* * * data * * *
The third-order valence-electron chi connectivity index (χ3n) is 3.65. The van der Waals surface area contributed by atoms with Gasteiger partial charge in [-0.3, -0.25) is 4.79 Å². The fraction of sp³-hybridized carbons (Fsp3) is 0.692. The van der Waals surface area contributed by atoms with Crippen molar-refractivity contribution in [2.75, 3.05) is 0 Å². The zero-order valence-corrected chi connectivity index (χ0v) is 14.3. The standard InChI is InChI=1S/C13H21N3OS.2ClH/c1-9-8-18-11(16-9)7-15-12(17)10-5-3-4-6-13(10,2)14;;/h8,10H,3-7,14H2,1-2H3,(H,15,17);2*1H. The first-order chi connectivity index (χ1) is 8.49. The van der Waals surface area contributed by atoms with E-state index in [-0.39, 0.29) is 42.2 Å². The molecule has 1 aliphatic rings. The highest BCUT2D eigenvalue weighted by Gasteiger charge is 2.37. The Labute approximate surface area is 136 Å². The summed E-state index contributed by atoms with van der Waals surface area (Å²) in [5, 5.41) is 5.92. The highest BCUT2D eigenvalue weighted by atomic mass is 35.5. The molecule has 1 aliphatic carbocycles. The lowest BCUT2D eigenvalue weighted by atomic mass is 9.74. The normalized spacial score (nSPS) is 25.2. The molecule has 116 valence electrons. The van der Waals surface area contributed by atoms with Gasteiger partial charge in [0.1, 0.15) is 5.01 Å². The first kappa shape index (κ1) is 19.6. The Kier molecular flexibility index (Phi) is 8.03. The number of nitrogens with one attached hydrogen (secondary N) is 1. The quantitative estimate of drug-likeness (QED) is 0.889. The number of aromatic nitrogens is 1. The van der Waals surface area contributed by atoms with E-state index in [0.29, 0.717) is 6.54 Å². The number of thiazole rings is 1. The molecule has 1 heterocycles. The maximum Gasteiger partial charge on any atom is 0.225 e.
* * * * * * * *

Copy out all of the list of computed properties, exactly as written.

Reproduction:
The third-order valence-electron chi connectivity index (χ3n) is 3.65. The van der Waals surface area contributed by atoms with Gasteiger partial charge in [-0.3, -0.25) is 4.79 Å². The fraction of sp³-hybridized carbons (Fsp3) is 0.692. The van der Waals surface area contributed by atoms with Crippen molar-refractivity contribution in [2.75, 3.05) is 0 Å². The zero-order valence-corrected chi connectivity index (χ0v) is 14.3. The standard InChI is InChI=1S/C13H21N3OS.2ClH/c1-9-8-18-11(16-9)7-15-12(17)10-5-3-4-6-13(10,2)14;;/h8,10H,3-7,14H2,1-2H3,(H,15,17);2*1H. The first-order chi connectivity index (χ1) is 8.49. The van der Waals surface area contributed by atoms with E-state index in [-0.39, 0.29) is 42.2 Å². The molecule has 1 aliphatic rings. The highest BCUT2D eigenvalue weighted by Gasteiger charge is 2.37. The Labute approximate surface area is 136 Å². The summed E-state index contributed by atoms with van der Waals surface area (Å²) in [5, 5.41) is 5.92. The highest BCUT2D eigenvalue weighted by atomic mass is 35.5. The molecule has 1 aliphatic carbocycles. The lowest BCUT2D eigenvalue weighted by atomic mass is 9.74. The normalized spacial score (nSPS) is 25.2. The molecule has 116 valence electrons. The van der Waals surface area contributed by atoms with Gasteiger partial charge in [0.1, 0.15) is 5.01 Å². The first kappa shape index (κ1) is 19.6. The Kier molecular flexibility index (Phi) is 8.03. The number of nitrogens with one attached hydrogen (secondary N) is 1. The quantitative estimate of drug-likeness (QED) is 0.889. The number of aromatic nitrogens is 1. The van der Waals surface area contributed by atoms with E-state index in [0.29, 0.717) is 6.54 Å². The number of thiazole rings is 1. The molecule has 1 heterocycles. The maximum Gasteiger partial charge on any atom is 0.225 e.